It is treated with either topical or oral medications. In transplant recipients, treatment with oral medication is avoided if possible, secondary to the potential drug interactions with their immunosuppressive medications and side effects of the oral antifungals. Topical selenium sulfide or topical antifungal creams are commonly used and found very effective. Tinea versicolor commonly reoccurs. To prevent recurrences, treatment with topical selenium sulfide once to twice a month is often effective.
This is a fungal infection of the nails. This more commonly affects the toenails than the fingernails. Infected nails appear thick, discolored (often yellow or brown), and with crusty debris under the nail edge or on top of the nail. These nails can be difficult to cut and can cause irritation to the skin around them. This is a very common infection. Infection of the nails with fungus can be difficult to treat. Treatment often requires an oral antifungal medication. In transplant recipients these medications have to be used with great caution due to their risk of drug interaction with the immunosuppressive medications the transplant recipient is taking, and due to the side effects of the antifungal medication on the liver. Treatment with topical antifungal creams is not effective for treatment of the nail. There are medicated nail polishes available with few side effects.
Recommended steps to control fungus are as follows:
Thick nails can be difficult to care for. It is recommended that the toenails be cut straight across, so as to avoid ingrown nails and pain. Routine toenail trimming by a podiatrist may be very beneficial.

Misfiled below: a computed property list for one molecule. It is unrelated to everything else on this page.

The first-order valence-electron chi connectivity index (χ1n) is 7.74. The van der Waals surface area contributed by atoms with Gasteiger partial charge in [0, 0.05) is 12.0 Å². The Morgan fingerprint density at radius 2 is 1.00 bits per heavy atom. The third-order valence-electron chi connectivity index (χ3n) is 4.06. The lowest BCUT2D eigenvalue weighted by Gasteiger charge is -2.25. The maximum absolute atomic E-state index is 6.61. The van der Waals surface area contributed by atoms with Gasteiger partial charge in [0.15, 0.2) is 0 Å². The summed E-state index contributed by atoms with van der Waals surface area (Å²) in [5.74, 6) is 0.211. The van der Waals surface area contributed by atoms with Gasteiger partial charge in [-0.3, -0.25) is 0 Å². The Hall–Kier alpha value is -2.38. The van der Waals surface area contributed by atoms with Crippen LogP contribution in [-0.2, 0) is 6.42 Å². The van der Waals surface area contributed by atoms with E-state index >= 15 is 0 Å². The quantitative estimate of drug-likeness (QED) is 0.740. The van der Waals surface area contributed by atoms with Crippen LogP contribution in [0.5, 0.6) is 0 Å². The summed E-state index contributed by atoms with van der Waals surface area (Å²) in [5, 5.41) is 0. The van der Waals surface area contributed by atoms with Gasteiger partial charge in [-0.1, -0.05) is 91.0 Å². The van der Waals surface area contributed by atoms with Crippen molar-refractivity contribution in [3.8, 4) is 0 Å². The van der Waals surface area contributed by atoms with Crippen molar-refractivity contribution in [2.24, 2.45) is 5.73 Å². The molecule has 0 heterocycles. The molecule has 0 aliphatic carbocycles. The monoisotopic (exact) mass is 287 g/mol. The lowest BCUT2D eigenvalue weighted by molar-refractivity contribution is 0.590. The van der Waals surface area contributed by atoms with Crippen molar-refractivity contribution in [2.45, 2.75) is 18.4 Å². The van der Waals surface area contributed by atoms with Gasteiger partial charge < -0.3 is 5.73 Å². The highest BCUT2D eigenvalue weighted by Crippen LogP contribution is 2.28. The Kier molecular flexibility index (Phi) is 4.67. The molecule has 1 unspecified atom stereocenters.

This is a fungal infection of the feet, often referred to as athlete’s foot. Affected feet are often itchy. The sole of the foot will appear red with scale and occasional vesicles (small bubbles just under the skin surface). The space between the toes is commonly involved with accumulation of white appearing scale and occasional small sores. It is diagnosed when examination of a skin scrapping under the microscope shows fungus.
This can generally be treated with over the counter antifungal creams used regularly. Some cases will require evaluation and treatment by your physician. Care should be taken to control re-infection. See recommended steps to control fungus, listed above in the onychomycosis section.
This is a fungal infection of the groin. It is characterized by red, scaly skin that can become "raw". It is often very itchy and can burn, if very irritated. It is diagnosed when examination of a skin scrapping under the microscope shows fungus. It is treated with topical antifungal creams. It is important to keep this area very dry by toweling dry after a shower and then using a cool blow dryer or fan to the area. Loose fitting clothing helps to avoid excess irritation.